Friday, October 9, 2015

Eight Ways to Homestead-No Matter Where You Live

We presently live in suburbia.
While we wait (and wait, and wait) for our home to sell,
we participate in homesteading practices.
Although our present location prohibits us from certain things,
we take measures to do what we can right where we are.

1.  Grow what you can.
Whatever the size of your yard, patio or deck,
food can be grown in containers.
We find pots all the time in our neighbors' recycle bins,
so little money is needed to get started!
Seeds are inexpensive and the only real investment
is creating a soil mix that will provide your family with food.
We have a modest garden now,
but everything we learn will make the transition to a larger garden that much easier.

2.  Support your local farmer.
Even if you don't grow your own,
supporting others who follow responsible farming practices
is a worthwhile endeavor.
We buy some of our produce from friends who grow pesticide-free goodies
on their 10 acres.
We also buy free-range eggs from a local chicken lady.
We plan to have our own chickens someday,
but until we can, we appreciate those who raise them respectfully.
Start with Local Harvest to find the best locally grown food.

3.  Frequent your local farmers' market.
Buying from local growers, farmers and craftspeople,
solidifies the sense of community.
Keeping small businesses and cottage industries going,
ensures that the local economy will thrive.
We're all in this together.

4.  Learn to scratch cook.
Eating seasonally not only provides your family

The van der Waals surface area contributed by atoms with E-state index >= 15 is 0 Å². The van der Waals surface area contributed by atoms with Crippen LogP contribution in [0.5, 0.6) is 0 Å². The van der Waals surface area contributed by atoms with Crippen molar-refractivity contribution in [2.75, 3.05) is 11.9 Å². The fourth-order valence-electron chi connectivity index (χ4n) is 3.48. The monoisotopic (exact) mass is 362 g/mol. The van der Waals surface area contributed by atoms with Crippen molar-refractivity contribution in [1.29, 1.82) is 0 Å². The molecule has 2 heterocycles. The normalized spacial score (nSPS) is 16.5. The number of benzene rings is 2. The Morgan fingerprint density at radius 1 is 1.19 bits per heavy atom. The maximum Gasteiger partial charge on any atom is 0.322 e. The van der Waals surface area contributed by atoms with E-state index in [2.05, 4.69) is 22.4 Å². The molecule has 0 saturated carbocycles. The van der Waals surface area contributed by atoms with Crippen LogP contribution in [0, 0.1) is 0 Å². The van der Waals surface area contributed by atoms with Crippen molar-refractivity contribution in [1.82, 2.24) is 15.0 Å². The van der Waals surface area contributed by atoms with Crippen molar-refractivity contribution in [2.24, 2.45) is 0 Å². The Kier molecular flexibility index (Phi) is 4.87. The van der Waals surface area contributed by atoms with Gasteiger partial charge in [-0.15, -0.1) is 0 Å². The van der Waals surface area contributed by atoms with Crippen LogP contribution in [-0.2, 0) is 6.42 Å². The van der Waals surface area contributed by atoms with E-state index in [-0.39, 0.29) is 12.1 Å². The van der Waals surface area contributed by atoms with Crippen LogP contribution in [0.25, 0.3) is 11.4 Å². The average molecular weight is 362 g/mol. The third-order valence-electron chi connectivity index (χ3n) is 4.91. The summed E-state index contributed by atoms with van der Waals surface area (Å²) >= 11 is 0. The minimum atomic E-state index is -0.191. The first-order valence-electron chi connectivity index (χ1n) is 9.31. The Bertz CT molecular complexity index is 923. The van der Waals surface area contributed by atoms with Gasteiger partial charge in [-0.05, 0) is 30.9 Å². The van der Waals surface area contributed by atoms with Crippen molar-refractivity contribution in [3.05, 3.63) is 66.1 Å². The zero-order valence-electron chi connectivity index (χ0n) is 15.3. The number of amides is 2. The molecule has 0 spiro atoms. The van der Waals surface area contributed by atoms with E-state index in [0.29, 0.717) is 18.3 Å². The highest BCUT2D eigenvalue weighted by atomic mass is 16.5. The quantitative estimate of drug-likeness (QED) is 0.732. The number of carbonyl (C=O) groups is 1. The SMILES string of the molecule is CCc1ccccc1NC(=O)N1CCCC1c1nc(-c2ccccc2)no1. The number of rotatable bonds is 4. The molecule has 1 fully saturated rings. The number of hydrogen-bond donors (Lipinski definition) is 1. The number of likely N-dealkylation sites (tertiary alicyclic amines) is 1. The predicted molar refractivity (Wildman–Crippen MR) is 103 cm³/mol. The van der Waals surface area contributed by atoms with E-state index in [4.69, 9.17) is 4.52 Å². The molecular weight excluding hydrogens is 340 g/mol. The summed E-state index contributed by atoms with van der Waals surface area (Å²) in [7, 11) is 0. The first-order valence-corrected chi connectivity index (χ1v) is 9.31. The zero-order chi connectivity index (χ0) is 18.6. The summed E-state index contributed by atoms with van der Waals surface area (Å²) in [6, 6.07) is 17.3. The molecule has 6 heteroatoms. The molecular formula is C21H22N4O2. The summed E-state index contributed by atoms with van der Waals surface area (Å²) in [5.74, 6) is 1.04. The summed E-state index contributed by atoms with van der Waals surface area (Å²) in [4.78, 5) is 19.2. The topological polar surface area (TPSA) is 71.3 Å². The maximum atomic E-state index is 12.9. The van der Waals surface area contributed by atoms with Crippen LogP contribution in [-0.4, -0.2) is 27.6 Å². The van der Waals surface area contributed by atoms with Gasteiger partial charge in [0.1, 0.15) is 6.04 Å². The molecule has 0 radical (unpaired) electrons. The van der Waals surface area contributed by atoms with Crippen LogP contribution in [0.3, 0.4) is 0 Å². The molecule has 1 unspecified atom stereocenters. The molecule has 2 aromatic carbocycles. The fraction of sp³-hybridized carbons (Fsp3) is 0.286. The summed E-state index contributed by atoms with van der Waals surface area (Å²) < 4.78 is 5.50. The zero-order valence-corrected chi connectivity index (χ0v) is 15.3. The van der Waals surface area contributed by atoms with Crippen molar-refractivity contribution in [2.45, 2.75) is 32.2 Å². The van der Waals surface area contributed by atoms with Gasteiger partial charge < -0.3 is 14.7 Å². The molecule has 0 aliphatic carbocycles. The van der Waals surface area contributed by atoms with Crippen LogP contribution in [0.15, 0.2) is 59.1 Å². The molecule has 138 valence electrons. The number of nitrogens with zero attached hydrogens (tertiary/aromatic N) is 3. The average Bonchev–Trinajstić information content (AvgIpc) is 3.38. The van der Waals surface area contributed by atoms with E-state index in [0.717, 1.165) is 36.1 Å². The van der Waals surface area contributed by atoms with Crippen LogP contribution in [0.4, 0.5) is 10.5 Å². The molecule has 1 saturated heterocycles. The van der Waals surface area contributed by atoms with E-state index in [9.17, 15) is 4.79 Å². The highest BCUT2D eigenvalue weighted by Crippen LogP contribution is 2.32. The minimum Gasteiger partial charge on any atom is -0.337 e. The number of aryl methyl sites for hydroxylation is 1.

with more nutritional and fresher meals,
it also provides an opportunity to utilize every bit of purchased food.
We scratch cook because it's important for us to know 
what's in our food.  We also deal with multiple sensitivities,
so making our own is vital to our good health.
Start with cookbooks obtained free from your local library.

5.  Make your own bread.
Anyone who has made the leap to producing their own bread
knows how life-changing it can be.
This is by far one of the best things I've ever done.
The end result is so far superior to anything you can find at the supermarket,
and having a hand in creating your own food is so rewarding.
It begins with the basics.
6.  Buy only what you need.
Be frugal in what you bring onto your homestead.
We try to reuse or repurpose as much as possible.
We also believe in repairing items when they break,
rather than running out to purchase a replacement.
Keeping the material items to a minimum
means less to keep track of, less to maintain and less to clean.

7.  Be willing to learn a new way to do things.
Being open to new methods is always a good idea.
Learning a different route to tackling projects
can be as simple as seeing it from a varied perspective,
or employing You Tube videos to work through a problem.
The other side of this is sharing what you've learned.

8.  Learn to barter.
Money doesn't always need to change hands 
in order to get what you need or want.
Keep in mind that you are a multi-talented person 
who has a lot to offer.
Maybe you play piano, have a green thumb,
or can fix anything that's broken.
These skills can be swapped with others for their time
in an area in which you may not excel.

There are so many ways that those in "less than ideal circumstances" 
can embrace the homesteading lifestyle.
It has very little to do with location,
and everything to do with one's state of mind.

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